Parky backs Trotters players
Bolton boss Phil Parkinson admits a miserable week off the pitch played its part as they slipped to a 2-1 home defeat against Ipswich.
Bolton's players went on strike over the unpaid wages of non-playing staff earlier this week, while the club survived another High Court winding-up order before a prohibition notice and an IT failure threatened the postponement of the match.
The week got even worse as on-loan striker Collin Quaner scored twice in 11 first-half minutes for Ipswich to keep Town's slender survival hopes alive.
But Bolton's chances of joining them in League One next season have increased after they failed to build on the previous weekend's victory at QPR.
"You can only take so many knocks as a team and that's what it looked like in the first half," said Parkinson. "We looked like a team who had had the stuffing knocked out of them and also hadn't trained properly.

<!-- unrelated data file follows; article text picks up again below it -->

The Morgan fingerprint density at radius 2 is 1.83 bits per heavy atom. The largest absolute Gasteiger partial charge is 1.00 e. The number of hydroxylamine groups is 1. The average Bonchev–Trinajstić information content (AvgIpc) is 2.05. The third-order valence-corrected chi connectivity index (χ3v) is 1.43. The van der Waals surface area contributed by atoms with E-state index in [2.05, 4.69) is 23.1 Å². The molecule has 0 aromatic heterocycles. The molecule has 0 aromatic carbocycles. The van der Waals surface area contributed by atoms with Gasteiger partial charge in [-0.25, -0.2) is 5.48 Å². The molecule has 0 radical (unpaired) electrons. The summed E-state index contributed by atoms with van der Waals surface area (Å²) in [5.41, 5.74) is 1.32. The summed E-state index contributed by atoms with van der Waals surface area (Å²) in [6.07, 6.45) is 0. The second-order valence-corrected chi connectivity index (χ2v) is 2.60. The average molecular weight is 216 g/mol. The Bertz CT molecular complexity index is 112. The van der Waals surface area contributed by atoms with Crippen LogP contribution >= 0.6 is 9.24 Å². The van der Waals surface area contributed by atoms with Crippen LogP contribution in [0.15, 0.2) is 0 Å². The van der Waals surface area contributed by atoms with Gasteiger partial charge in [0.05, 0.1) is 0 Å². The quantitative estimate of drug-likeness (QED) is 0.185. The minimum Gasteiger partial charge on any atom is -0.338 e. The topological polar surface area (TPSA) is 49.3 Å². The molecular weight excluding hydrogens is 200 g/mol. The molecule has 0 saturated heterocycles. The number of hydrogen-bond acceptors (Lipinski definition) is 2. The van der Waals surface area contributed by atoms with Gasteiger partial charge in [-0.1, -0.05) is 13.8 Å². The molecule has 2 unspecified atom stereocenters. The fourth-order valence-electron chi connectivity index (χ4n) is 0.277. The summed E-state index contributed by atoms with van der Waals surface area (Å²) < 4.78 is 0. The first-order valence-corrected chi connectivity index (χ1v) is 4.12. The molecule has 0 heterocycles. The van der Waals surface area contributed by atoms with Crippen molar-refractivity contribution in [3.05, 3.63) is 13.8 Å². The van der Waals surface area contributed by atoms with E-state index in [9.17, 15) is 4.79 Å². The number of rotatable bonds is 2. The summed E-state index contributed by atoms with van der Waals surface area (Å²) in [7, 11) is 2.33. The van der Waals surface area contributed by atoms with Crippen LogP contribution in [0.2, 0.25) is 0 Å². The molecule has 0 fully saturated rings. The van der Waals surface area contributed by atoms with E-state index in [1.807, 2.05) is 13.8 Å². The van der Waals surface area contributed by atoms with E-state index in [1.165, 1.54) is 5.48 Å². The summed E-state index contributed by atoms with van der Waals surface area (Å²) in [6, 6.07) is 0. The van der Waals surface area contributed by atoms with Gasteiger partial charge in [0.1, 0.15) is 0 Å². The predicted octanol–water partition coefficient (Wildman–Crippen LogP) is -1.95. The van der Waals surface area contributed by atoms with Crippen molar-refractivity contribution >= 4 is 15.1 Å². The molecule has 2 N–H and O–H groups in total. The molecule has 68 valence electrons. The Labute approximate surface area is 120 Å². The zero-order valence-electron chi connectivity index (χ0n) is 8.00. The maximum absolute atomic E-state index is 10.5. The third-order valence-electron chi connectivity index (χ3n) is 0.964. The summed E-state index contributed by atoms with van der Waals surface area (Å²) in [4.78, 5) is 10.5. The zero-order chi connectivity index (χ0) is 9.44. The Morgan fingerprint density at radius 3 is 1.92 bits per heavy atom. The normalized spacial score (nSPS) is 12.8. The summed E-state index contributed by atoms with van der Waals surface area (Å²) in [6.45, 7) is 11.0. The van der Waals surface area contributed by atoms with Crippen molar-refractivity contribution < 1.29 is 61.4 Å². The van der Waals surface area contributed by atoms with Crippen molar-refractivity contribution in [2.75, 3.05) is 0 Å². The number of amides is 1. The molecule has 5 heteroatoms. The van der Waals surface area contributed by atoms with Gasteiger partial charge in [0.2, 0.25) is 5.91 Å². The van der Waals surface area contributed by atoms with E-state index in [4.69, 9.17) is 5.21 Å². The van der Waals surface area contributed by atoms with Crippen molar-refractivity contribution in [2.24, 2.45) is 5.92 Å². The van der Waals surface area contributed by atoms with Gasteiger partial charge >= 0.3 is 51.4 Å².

"The preparation this week hasn't been good enough for a Championship-level performance in a game of this magnitude. You look at the first 45 minutes and we were so far off the pace, with the ball and without the ball.
"As a staff, if you have two or three players who haven't trained, we always think 'do we play them or not?'
"But when you have a whole squad who haven't been able to prepare properly it shows. Everyone watching the game would have seen that.
"In the first half, Ipswich looked like a team who were already down and playing with a bit of freedom.
"They also played as though they had had a good week's preparation and we were just the opposite.
"Last week we had such a lift by winning at QPR. Then the lads needed a lift in terms of 'are we getting paid? Has the club been taken over?' That didn't happen.
"The lads actually trained well on Thursday and Friday but you could see we looked off the pace."
Michael Holland is a reporter with over two decades of journalism experience. A Bolton fan, Michael often writes football articles, as well as having a strong knowledge of golf, cricket and Australian sports.